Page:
There are quite a few more examples I can think of but that’s not the main point of this blog post. Hopefully I have made a case for “why Ant” above. A deal-clincher for me is the fact that all popular IDE-s have excellent support for Ant. NetBeans (which I use) takes it to a whole different level of tight integration – for e.g. you can map Ant targets to toolbars, shortcuts and things like that. Yes, IDE support for Maven is getting there but not as good as Ant IMO.

But am I saying that you shouldn’t use Maven at all? Not really. Let me explain.

For Java projects, the essential one thing that Maven does well and Ant cannot – is dependency management. So IMO the way to go is to use *both* Maven and Ant. The problem is that Maven obviously goes out of the way to *not* use Ant.

Fortunately, there *is* a way to get the information about dependencies from your Maven “pom.xml” project file across to your Ant “build.xml” file. I am referring to the Maven Ant Tasks. The thing is – there is very little documentation out there on how to use this. My conspiracy theory is that the Maven guys don’t want you to know about the existence of the Maven Ant Tasks. This is backed up by the fact that the two options for using Ant mentioned here in the official Maven FAQ cunningly avoid linking to the actual Maven Ant Tasks! (update: more than half a year after this blog post was published, the Maven FAQ was updated with a new entry “How can I use Maven features in an Ant build?” :)

I’ve explored custom plugin based approaches for bridging Maven and Ant with some success, and I’ve gotten some good feedback and even patches for the NetBeans specific integration that I tried for. I wasn’t aware of the Maven Ant Tasks until recently because as I said, the Maven guys have done a good job of making it hard to find. So I hope this post helps improve things on this front.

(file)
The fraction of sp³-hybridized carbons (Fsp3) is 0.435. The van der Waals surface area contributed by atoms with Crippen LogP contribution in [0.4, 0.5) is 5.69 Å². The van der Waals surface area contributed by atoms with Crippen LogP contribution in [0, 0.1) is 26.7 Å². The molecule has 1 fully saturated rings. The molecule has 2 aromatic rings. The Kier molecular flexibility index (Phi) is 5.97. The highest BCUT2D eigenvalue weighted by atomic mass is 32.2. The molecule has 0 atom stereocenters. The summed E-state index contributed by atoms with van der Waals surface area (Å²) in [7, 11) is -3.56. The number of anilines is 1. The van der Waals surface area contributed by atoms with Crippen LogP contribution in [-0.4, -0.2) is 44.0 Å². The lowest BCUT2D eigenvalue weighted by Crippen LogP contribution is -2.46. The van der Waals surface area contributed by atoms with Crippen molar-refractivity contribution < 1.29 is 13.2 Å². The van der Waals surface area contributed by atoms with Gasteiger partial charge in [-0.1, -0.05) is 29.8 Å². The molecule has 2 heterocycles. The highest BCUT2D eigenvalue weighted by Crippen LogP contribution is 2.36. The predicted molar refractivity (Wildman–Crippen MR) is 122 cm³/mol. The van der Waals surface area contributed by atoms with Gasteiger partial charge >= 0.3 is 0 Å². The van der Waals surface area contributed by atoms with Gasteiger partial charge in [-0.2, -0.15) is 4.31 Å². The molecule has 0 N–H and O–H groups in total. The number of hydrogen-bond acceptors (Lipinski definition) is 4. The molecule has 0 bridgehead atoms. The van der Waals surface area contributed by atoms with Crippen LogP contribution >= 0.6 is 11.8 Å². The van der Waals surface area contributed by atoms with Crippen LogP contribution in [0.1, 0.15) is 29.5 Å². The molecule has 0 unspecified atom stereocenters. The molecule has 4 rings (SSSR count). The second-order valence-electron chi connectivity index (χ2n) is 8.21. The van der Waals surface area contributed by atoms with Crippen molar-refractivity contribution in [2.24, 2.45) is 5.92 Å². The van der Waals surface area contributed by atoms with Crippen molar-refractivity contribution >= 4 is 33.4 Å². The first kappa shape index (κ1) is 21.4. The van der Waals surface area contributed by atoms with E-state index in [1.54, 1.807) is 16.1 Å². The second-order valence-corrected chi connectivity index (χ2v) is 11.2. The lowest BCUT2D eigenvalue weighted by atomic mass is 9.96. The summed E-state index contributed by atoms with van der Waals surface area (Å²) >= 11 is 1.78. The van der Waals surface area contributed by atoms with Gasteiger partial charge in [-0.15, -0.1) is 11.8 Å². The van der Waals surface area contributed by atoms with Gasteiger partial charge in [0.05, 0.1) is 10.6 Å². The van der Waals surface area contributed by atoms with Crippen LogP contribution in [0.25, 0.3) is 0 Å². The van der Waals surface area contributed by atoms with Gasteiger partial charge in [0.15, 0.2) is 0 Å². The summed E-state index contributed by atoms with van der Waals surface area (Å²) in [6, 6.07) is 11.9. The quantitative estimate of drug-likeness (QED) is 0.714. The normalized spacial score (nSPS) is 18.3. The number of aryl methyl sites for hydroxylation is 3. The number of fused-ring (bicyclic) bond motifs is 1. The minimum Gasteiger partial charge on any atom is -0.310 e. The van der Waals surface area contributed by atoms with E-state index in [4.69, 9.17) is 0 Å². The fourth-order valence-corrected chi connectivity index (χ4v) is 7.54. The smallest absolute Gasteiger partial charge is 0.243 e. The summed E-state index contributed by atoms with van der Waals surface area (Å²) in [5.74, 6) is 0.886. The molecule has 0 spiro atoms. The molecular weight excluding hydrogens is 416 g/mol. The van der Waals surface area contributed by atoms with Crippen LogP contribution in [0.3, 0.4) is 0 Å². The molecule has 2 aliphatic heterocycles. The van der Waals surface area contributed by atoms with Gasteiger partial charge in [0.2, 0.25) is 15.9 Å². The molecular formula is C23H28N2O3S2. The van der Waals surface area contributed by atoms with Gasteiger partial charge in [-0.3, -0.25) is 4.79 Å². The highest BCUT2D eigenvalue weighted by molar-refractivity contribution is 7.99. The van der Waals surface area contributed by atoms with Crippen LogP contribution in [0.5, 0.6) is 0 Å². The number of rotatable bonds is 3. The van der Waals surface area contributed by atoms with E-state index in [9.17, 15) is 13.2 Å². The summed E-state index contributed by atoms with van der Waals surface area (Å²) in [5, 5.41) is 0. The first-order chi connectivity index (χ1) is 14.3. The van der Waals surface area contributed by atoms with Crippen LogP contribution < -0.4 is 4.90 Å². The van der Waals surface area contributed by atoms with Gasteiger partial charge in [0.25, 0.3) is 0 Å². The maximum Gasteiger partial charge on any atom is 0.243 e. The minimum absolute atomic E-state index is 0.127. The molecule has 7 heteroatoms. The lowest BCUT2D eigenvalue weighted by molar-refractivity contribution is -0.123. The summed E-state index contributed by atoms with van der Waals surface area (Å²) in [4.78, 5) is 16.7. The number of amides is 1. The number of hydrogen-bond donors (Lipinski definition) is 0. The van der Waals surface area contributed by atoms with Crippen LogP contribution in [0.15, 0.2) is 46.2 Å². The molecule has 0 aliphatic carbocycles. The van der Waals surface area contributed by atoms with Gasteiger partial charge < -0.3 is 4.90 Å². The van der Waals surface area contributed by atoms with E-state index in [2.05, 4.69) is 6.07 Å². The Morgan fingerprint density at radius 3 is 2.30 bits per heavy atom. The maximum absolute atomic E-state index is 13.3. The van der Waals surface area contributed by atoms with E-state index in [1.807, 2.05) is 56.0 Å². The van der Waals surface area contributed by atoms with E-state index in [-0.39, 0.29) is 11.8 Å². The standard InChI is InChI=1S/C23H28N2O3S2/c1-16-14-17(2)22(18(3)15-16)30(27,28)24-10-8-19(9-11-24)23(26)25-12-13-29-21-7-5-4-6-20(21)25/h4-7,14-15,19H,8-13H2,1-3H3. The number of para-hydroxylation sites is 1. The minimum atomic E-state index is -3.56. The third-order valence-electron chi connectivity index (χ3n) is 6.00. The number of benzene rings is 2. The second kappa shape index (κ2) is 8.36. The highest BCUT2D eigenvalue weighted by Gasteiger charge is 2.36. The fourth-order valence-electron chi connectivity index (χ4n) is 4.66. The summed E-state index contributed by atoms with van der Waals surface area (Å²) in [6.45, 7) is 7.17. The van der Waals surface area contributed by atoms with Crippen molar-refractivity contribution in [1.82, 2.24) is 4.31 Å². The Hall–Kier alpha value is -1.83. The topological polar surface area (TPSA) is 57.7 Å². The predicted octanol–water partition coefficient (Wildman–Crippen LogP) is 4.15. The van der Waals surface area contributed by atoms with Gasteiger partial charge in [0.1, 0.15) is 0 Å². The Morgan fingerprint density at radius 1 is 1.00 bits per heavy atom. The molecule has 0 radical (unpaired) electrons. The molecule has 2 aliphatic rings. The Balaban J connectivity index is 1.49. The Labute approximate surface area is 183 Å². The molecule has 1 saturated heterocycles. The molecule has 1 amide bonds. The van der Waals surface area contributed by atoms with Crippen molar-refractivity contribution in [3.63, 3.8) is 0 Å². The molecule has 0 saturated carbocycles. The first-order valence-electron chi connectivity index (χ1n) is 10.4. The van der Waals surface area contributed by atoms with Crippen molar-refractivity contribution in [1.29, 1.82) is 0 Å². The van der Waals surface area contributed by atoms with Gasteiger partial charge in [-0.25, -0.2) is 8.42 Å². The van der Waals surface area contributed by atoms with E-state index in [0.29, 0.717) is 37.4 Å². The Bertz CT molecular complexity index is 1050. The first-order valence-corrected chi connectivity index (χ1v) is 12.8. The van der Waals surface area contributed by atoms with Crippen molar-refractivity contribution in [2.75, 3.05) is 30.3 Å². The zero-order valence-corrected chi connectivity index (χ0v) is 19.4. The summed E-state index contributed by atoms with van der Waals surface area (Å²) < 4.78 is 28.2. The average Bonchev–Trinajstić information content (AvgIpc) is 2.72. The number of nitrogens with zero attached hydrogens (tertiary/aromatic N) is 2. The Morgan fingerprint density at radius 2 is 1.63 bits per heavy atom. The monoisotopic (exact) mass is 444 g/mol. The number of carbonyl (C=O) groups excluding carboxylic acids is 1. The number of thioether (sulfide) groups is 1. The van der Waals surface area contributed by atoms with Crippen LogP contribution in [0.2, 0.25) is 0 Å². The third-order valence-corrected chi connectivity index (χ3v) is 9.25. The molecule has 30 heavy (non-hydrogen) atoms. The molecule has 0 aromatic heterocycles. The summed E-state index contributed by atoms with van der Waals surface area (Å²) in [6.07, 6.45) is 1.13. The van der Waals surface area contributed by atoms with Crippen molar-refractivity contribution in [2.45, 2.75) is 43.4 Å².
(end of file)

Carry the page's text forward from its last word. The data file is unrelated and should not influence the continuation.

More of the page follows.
How to use the Maven Ant Tasks
I’ll use my Seam / JSF vs Wicket comparison project as a reference. First create a standard pom.xml like you would normally as in this example, just focus on dependencies.

This is the magic snippet that goes into build.xml that establishes the link between Maven and Ant:

<target name="mvn-init" unless="compile.classpath" xmlns:artifact="urn:maven-artifact-ant">    
    <typedef resource="org/apache/maven/artifact/ant/antlib.xml" uri="urn:maven-artifact-ant" 
        classpath="lib/maven-ant-tasks.jar"/> 
    <condition property="maven.repo.local" value="${maven.repo.local}" else="${user.home}/.m2/repository">
        <isset property="maven.repo.local"/>
    </condition>           
    <echo>maven.repo.local=${maven.repo.local}</echo>
    <artifact:localRepository id="local.repository" path="${maven.repo.local}"/> 
    <artifact:pom file="pom.xml" id="maven.project"/>
    <artifact:dependencies pathId="compile.classpath" filesetId="compile.fileset" useScope="compile">
        <pom refid="maven.project"/>
        <localRepository refid="local.repository"/>
    </artifact:dependencies>
    <artifact:dependencies pathId="test.classpath" filesetId="test.fileset" useScope="test">
        <pom refid="maven.project"/>
        <localRepository refid="local.repository"/>
    </artifact:dependencies>
    <artifact:dependencies pathId="runtime.classpath" filesetId="runtime.fileset" useScope="runtime">
        <pom refid="maven.project"/>
        <localRepository refid="local.repository"/>
    </artifact:dependencies>
</target>
  • You need just the maven-ant-tasks JAR in “lib” as per line #03, if you are picky about that, you can even consider downloading it automatically as part of the build. You can find details on how to do that in this blog post on how to use the Maven Ant Tasks instead of Ivy by Josh Suereth (who deserves credit for some of the ideas in this post).
  • I prefer bootstrapping the Maven integration within a target instead of globally for the build so that targets that don’t depend on Maven can run faster. Also, I don’t have to “pollute” the entire build.xml with the XML namespace stuff, it is isolated to just within this one target.
  • The unless=”compile.classpath” in line #01 is a nice way to ensure that the bootstrapping happens only once even when Ant executes multiple targets that depend on each other.
  • Lines #04 – 06 allows the user to override the default local repository location by having a “maven.repo.local” property entry set for e.g. in “build.properties”. You can even use relative paths here – so all your dreams of having Maven builds that work even when you copy the project folders across to some other machine – can come true ;)
  • The rest intializes classpath and fileset variables for compile, test and runtime scopes – which should be sufficient for most WAR projects.